Foraging grass-cutting ants (Atta vollenweideri) maintain stability by balancing their loads with controlled head movements
- 326 Downloads
Grass-cutting ants (Atta vollenweideri) carry leaf fragments several times heavier and longer than the workers themselves over considerable distances back to their nest. Workers transport fragments in an upright, slightly backwards-tilted position. To investigate how they maintain stability and control the carried fragment’s position, we measured head and fragment positions from video recordings. Load-transporting ants often fell over, demonstrating the biomechanical difficulty of this behavior. Long fragments were carried at a significantly steeper angle than short fragments of the same mass. Workers did not hold fragments differently between the mandibles, but performed controlled up and down head movements at the neck joint. By attaching additional mass at the fragment’s tip to load-carrying ants, we demonstrated that they are able to adjust the fragment angle. When we forced ants to transport loads across inclines, workers walking uphill carried fragments at a significantly steeper angle, and downhill at a shallower angle than ants walking horizontally. However, we observed similar head movements in unladen workers, indicating a generalized reaction to slopes that may have other functions in addition to maintaining stability. Our results underline the importance of proximate, biomechanical factors for the understanding of the foraging process in leaf-cutting ants.
KeywordsTerrestrial locomotion Load Static stability Adaptation Atta
This study was funded by a Dissertation Grant from the UK Biotechnology and Biological Sciences Research Council, by the German Academic Exchange Service (DAAD), by the Cambridge European Trust, by the Balfour Fund of the Department of Zoology (University of Cambridge), and by the German Research Foundation (DFG, Sonderforschungsbereich SFB 554/TPE1). We thank Martin Bollazzi for helpful discussions and Thomas Endlein for technical support. We are much indebted to Alejandro G. Di Giacomo and the Götz family for allowing the collection of the ant colony at the Reserva Ecológica El Bagual (Alparamis SA - Aves Argentinas) in Eastern Chaco, Province of Formosa, Argentina.
- Abdel-Aziz YI, Karara HM (1971) Direct linear transformation from comparator coordinates into object-space coordinates in close-range photogrammetry. Proceedings of ASP symposium on close range photogrammetry. Urbana Illinois, USA, pp 1–18Google Scholar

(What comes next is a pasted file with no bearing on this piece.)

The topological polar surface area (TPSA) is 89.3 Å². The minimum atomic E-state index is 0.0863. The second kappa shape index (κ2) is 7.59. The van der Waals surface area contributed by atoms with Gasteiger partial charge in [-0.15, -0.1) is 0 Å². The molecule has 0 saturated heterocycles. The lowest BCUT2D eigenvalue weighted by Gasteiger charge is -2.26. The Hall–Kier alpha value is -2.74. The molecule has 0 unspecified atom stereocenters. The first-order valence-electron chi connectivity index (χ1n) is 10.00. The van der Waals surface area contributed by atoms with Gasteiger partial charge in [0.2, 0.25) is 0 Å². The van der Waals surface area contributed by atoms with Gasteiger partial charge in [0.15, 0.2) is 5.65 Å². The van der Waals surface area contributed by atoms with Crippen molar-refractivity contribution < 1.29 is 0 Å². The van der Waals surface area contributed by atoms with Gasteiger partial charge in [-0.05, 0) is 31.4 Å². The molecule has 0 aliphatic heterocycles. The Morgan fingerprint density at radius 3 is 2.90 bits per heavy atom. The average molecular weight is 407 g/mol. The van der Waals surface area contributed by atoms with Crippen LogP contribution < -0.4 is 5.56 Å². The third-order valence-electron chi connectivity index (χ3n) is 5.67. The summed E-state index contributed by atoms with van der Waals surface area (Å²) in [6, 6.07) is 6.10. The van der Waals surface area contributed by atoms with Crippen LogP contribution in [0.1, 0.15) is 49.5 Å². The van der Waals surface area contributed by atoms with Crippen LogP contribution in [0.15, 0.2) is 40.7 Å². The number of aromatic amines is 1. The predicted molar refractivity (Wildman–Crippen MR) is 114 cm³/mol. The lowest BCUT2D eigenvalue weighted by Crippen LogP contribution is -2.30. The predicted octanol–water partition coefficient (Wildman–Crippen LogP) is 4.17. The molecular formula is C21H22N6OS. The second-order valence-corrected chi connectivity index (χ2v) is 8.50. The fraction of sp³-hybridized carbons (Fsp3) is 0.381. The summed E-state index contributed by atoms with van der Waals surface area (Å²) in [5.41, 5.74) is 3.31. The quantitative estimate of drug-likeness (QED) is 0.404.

- Fowler HG, Forti LC, Pereira-da-Silva V, Saes NB (1986) Economics of grass-cutting ants. In: Lofgren CS, Vander Meer RK (eds) Fire ants and leaf cutting ants—biology and management. Westerview Press, Boulder, pp 18–35Google Scholar
- Hölldobler B, Wilson EO (1990) The ants. Harvard University Press, CambridgeGoogle Scholar
- Jonkman JCM (1976) Biology and ecology of the leaf-cutting ant Atta vollenweideri. Z Angew Entomol 81:140–148Google Scholar
- Jonkman JCM (1980) Average vegetative requirement, colony size and estimated impact of Atta vollenweideri on cattle raising in Paraguay. Z Angew Entomol 89:135–143Google Scholar
- Lighton JRB, Bartholomew GA, Feener DH Jr (1987) Energetics of locomotion and load carriage and a model of the energy cost of foraging in the leaf-cutting ant Atta columbica Guer. Physiol Zool 60:524–537Google Scholar
- Lutz FE (1929) Observations on leaf-cutting ants. Am Mus Novit 388:1–21Google Scholar
- Roces F, Bollazzi M (2009) Information transfer and the organization of foraging in grass- and leaf-cutting ants. In: Jarau S, Hrncir M (eds) Food exploitation by social insects: ecological, behavioral, and theoretical approaches. Contemporary topics in entomology series. CRC Press, Boca Raton, pp 261–275Google Scholar
- Schmitz J (1993) Load-compensating reactions in the proximal leg joints of stick insects during standing and walking. J Exp Biol 183:15–33Google Scholar